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US stock futures slipped on Wednesday as investors counted down to high-stakes earnings from AI darling Nvidia (NVDA) and the release of Federal Reserve minutes that could set hopes for interest rates.

S&P 500 (^GSPC) futures dropped roughly 0.2%, while those on the Dow Jones Industrial Average (^DJI) shed 0.1%. Contracts on the tech-heavy Nasdaq 100 (^NDX) led the way lower, down 0.4% on the heels of Tuesday’s declines.

Stocks are lagging with the focus fixed on looming results from Nvidia, whose shares fell 4% on Tuesday for their worst day since Oct. 17 as investors positioned for the release. Expectations are running high for the chipmaker’s fourth quarter results, seen both as a barometer for the AI trade and a potential turning point for stocks more broadly.

The market is on edge for any disappointment in the report, expected after the bell. Nvidia is one of a small group of megacaps behind a big chunk of recent gains for stock indexes. Mixed prospects for growth among those “Magnificent 7” stocks have prompted hedge funds to cut holdings, according to Goldman Sachs.

In corporates, shares of Palo Alto Networks (PANW) tumbled over 20% in premarket after the cybersecurity provider cut its annual revenue forecast, igniting concerns about a potential pullback in tech spending. Meanwhile, Walgreens shares (WBA) slid 3% after the pharmacy giant lost its spot on the blue-chip Dow index to Amazon (AMZN).

The wait is also on for minutes from the Fed’s January meeting, scrutinized for insight into whether policymakers are anywhere near likely to ease up on interest rates. Recent discouraging data has prompted a wavering in conviction the central bank will cut rates in June, seen as the most probable timing.

Read more: What the Fed rate decision means for bank accounts, CDs, loans, and credit cards

Elsewhere, a $3 billion hit to leading lender HSBC’s profit from a charge on its stake in a Chinese bank rattled nerves about the fallout from problems in the world’s second-biggest economy. HSBC shares dropped about 8% in premarket trading.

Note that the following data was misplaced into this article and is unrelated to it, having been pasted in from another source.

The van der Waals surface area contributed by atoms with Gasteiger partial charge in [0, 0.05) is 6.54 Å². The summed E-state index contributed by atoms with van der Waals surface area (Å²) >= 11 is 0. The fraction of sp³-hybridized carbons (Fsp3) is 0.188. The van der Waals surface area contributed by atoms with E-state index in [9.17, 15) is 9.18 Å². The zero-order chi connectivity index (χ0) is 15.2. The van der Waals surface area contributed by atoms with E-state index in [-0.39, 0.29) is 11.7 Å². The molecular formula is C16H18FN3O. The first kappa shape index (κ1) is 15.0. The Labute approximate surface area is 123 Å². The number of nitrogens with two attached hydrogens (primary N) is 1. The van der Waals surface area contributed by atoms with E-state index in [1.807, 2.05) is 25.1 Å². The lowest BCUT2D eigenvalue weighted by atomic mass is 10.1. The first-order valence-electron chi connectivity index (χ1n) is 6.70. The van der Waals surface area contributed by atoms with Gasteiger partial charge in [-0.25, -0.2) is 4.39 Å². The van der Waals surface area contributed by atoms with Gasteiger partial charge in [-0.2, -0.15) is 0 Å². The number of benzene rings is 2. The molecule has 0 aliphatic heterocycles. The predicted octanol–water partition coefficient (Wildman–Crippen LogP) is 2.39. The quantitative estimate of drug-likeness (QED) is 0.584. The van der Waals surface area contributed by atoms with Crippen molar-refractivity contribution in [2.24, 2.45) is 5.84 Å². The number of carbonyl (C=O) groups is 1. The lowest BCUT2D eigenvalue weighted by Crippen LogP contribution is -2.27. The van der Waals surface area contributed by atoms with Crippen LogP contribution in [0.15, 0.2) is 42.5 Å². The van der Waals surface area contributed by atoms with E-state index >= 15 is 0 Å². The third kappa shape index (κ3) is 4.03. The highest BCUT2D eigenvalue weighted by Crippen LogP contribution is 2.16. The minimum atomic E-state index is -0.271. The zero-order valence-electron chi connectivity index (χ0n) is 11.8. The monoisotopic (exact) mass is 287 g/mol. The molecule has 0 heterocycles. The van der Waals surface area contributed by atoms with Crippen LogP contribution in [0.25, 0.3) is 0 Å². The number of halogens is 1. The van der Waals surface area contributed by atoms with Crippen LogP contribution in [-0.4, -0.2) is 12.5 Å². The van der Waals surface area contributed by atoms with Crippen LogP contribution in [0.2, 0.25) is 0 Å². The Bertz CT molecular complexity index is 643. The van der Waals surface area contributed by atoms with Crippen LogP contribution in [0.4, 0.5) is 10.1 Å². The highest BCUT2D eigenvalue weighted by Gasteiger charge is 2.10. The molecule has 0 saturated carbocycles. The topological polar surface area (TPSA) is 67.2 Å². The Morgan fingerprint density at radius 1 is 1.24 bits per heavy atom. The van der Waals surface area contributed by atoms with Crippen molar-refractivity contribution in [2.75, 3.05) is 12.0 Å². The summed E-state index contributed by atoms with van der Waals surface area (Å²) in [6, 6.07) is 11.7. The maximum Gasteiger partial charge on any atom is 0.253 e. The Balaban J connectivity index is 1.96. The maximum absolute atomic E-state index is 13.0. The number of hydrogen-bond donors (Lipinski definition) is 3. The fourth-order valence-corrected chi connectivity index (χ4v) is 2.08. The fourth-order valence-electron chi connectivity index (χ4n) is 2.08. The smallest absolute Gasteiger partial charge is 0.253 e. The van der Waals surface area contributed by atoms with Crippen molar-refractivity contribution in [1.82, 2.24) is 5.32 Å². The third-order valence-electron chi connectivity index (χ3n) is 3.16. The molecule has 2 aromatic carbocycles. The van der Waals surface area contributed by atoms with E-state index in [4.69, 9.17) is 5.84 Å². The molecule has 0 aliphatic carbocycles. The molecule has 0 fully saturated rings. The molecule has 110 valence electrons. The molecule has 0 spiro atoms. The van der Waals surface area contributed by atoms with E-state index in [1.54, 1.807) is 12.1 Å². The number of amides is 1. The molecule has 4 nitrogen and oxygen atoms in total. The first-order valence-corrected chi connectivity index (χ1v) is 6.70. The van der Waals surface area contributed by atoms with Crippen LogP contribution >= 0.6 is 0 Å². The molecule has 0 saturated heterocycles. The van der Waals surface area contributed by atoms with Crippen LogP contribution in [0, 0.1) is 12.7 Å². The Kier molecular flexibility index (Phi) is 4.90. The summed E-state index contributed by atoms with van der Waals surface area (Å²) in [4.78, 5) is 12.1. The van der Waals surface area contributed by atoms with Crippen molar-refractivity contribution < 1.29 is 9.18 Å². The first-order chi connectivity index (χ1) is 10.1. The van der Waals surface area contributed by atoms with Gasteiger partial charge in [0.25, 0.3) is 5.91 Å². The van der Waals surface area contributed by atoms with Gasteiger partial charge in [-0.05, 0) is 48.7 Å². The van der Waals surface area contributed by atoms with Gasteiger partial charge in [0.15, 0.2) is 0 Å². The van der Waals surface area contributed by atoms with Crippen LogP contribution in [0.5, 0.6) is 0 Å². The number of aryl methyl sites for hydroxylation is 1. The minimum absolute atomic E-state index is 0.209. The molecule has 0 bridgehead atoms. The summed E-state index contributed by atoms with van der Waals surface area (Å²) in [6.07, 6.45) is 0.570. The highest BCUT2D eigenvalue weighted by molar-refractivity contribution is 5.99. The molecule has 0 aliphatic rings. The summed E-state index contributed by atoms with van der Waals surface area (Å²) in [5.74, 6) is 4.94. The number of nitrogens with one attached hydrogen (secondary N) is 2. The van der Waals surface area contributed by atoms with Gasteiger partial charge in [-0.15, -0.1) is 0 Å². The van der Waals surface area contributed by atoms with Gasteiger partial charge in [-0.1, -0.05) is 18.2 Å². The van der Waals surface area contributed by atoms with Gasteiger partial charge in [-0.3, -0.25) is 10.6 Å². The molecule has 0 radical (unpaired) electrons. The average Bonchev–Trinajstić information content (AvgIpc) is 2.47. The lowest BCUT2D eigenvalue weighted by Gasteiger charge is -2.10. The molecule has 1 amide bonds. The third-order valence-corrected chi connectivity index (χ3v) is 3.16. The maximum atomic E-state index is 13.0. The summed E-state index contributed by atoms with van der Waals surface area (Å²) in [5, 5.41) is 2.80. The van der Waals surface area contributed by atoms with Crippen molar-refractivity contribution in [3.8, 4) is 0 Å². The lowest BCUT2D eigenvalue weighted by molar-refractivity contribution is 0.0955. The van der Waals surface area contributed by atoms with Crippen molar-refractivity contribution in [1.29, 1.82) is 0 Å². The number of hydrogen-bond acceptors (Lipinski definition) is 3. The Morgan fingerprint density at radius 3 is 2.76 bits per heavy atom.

Live2 updates

  • TrendWatch: Here Comes Talk of Deflation

    From inflation to the opposite of inflation.

    Deflation is starting to creep up into the conference calls and presentations of consumer companies. It’s also starting to impact top line sales trends as prices well, deflate.

    Where we have heard deflation used already this week:

    • Tuesday’s Home Depot Earnings Call: Deflation was mentioned six times on the conference call. “Deflation from core commodity categories negatively impacted our average ticket by 35 basis points during the fourth quarter, driven by deflation in lumber and copper wire. During the fourth quarter, we continued to see, on average, a decline in lumber prices relative to a year ago.” -Billy Bastek, EVP Merchandising at Home Depot (HD)

    • Tuesday’s Walmart Earnings Call: Deflation mentioned two times on the conference call: “During our Q3 call, I mentioned that we might find ourselves in a deflationary position early in calendar 2024. In Walmart U.S., we’re there in general merchandise, but the slope of the decline softened during Q4, meaning the prices are lower than a year ago, but not as much as the trend line would have suggested at the end of Q3. We saw the trend line for food and consumables in Walmart U.S. soften too, resulting in our retail prices in food and consumables being slightly higher than a year ago.” Doug McMillon, Walmart (WMT) CEO

    This is a topic I plan to dive into at 10:40 a.m. ET on Yahoo Finance Live in a chat with the CEO of Mondelez (MDLZ), Dirk Van de Put. The Oreo-maker’s sales outlook at the CAGNY conference (where Yahoo Finance’s Brooke DiPalma has been stationed this week, firing off these interesting insights) yesterday suggests it’s poised to overcome deflation in 2024, but more to come from our interview soon.

  • Palo Alto Networks gets pummeled

    If you could only hear the chatter very early in the morning in the Yahoo Finance newsroom on one of the more favorite tickers on our platform: lightning-hot tech play Palo Alto Networks (PANW)…

    The a.m. team seems to be of the view that Palo Alto Networks is unstoppable (which is in line probably with a lot of you that have traded this name in the past two years). I get it: The stock gained 377% in the past five years before the 22% premarket, post-earnings drubbing today. Palo Alto’s meteoric stock price has been supported by strong rates of growth amid demand for cybersecurity products.

    But I reminded the team that several things appeared to change fundamentally around Palo Alto Networks last night. And if you put them together, the steep sell-off looks warranted, and the stock may stay capped in the near-term until investors get more comfortable.

    For one, the company’s billings outlook was 10% below consensus expectations. Palo Alto Networks said it’s seeing some federal demand softness. I fancy there is more here, though — specifically demand softness from big companies — akin to what we heard from Cisco (CSCO) last week (it’s also in the cybersecurity business).

    And two, Palo Alto Networks surprised the Street via a new pricing strategy. It’s one that could impact profit margins this year and perhaps into 2025.

    The strategy shift reflects Palo Alto Networks more aggressively trying to gain market share by giving customers short-term access to solutions for “free.”

    “This pricing/bundling/consolidation strategy can weigh on results over the next 12-18 months,” warned Stifel analyst Adam Borg in a client note this morning.

    Welcome to the show-me story zone, PANW.

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